Target Acquisition And Evaluation

After assuming a firing position, the gunner looks through the sight and acquires the target (Figure 2-7). The gunner must evaluate the target to determine whether or not it is within range and engageable. By moving the launcher, the gunner adjusts his sight picture, placing the target within the stadia lines (Chapter 6). a. Acquire and track the target.

Figure 2-7. Target acquisition.

b. To fire the weapon, push the safety plunger in with the thumb of the right hand, depress and hold the trigger, and maintain the sight picture until impact (Figure 2-8). When engaging a moving target, move the upper part of your body left or right to adjust for azimuth; move up and down to adjust for elevation. Jerking, bumping, or moving the sight while the missile is in flight may cause you to miss the target. To establish a smooth tracking rate, track the target for about two seconds before squeezing the trigger.

c. Ignore the missile when it appears in the sight picture. Do not try to fly the missile. Keep the cross hairs on the target—let the sight guide the missile.

Figure 2-8. Correct sight picture.

2-6. MISSILE FLIGHT AND CONTROL

As the missile leaves the launch tube, the infrared flares begin to operate, and the command-link wire is dispensed from the missile. The missile fins fold out and lock into place. The safety and arming device sequence is completed after the missile has traveled about 65 meters (Figure 2-9).

INFRARED

FLARE SIGNALS

SAFE and ARMING

INFRARED

FLARE SIGNALS

SAFE and ARMING

GUIDANCE WIRE

ROCKET THRUSTERS

Figure 2-9. Dragon functioning concept.

GUIDANCE WIRE

ROCKET THRUSTERS

Figure 2-9. Dragon functioning concept.

a. The sight's electronic controls compare the missile's position with the gunner's LOS. It sends electronic position information to the missile through the command-link wire.

b. Based on information received from the sight, the missile generates commands to correct its position. The missile may store the commands until it rolls to the proper position for its rocket motors to fire, or it may fire the rocket motors immediately to correct the missile's position relative to the gunner's LOS.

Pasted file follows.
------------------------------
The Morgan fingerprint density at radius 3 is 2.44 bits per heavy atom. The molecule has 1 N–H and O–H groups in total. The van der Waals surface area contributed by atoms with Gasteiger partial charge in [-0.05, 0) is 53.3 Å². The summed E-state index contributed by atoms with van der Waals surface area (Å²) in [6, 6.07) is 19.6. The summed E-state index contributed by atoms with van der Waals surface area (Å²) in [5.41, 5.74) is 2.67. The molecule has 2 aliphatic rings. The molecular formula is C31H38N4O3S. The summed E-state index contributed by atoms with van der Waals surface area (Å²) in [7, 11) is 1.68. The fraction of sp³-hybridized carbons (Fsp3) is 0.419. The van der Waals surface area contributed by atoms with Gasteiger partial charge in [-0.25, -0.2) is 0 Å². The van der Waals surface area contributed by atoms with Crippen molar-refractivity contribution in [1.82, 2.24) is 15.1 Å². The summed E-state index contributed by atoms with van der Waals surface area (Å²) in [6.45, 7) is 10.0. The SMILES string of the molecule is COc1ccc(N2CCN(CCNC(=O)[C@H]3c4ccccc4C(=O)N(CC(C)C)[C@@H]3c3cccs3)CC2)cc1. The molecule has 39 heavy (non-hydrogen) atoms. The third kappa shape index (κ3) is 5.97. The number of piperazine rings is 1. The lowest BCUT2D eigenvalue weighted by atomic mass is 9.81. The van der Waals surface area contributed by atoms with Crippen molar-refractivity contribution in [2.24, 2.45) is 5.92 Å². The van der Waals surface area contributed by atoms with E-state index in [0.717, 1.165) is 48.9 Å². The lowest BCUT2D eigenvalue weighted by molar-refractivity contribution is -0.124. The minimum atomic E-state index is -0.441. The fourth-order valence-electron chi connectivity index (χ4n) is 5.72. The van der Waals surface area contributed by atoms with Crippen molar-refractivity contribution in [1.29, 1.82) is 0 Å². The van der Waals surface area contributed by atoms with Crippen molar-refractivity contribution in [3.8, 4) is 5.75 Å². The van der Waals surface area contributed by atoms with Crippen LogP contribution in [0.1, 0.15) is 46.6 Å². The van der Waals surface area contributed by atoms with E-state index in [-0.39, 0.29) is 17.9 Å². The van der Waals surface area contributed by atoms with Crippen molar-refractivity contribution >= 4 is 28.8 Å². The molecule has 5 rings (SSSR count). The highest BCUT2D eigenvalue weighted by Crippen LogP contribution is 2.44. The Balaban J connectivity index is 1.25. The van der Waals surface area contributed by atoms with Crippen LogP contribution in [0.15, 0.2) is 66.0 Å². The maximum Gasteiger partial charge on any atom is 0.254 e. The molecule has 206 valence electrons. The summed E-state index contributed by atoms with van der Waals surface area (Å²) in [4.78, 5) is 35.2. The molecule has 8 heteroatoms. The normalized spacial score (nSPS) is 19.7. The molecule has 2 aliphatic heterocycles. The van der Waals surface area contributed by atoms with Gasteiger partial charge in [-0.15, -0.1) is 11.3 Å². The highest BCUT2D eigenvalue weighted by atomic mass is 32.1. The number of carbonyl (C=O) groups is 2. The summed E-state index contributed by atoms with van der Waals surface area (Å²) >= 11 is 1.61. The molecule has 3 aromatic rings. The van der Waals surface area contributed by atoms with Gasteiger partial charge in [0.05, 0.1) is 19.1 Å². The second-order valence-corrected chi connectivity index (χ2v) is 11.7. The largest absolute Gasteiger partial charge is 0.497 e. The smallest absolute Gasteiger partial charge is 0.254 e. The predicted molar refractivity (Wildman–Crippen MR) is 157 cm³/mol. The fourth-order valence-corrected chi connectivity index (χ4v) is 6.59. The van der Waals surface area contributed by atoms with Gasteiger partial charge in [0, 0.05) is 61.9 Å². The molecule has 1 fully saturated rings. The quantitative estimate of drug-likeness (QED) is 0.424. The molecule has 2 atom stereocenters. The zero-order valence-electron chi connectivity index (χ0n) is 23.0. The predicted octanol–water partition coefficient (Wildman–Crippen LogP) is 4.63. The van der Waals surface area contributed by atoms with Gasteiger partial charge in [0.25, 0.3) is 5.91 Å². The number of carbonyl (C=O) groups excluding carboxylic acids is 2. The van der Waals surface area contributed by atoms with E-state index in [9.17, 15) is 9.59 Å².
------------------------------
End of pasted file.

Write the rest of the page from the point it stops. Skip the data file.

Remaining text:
c. The missile's rocket motors fire to accelerate it or to correct its position. The gunner keeps the cross hairs on the selected aiming point until impact.

d. To fire a second round, the gunner releases the spring clip at the rear left side of the sight support assembly, slides the sight forward, and lifts it clear of the support. The gunner expends or destroys and discards the round IAW unit SOP. The gunner either prepares another round or he secures the sight and any extra rounds and prepares to displace on order.

2-7. FAILURE TO FIRE

A failure to fire occurs whenever the missile does not leave the launcher after the gunner depresses the trigger lever bar. When the missile fails to fire, the gunner immediately resqueezes the trigger lever bar and continues to track the target for 15 seconds. If after 15 seconds the missile has not fired, the gunner announces "Misfire," releases the trigger lever bar, and carefully feels near the sight battery. If the sight battery is hot, the gunner performs hangfire procedures; if it is cold, the gunner performs misfire procedures. Ideally, a two-man team operates the Dragon, and the assistant gunner secures the new round. In the normal tactical situation, a moving armored vehicle closes on the position and moves to within 1,000 meters. To preserve forces, leaders should have an emergency action SOP in place that covers what to do if a Dragon fails to fire.

WARNING

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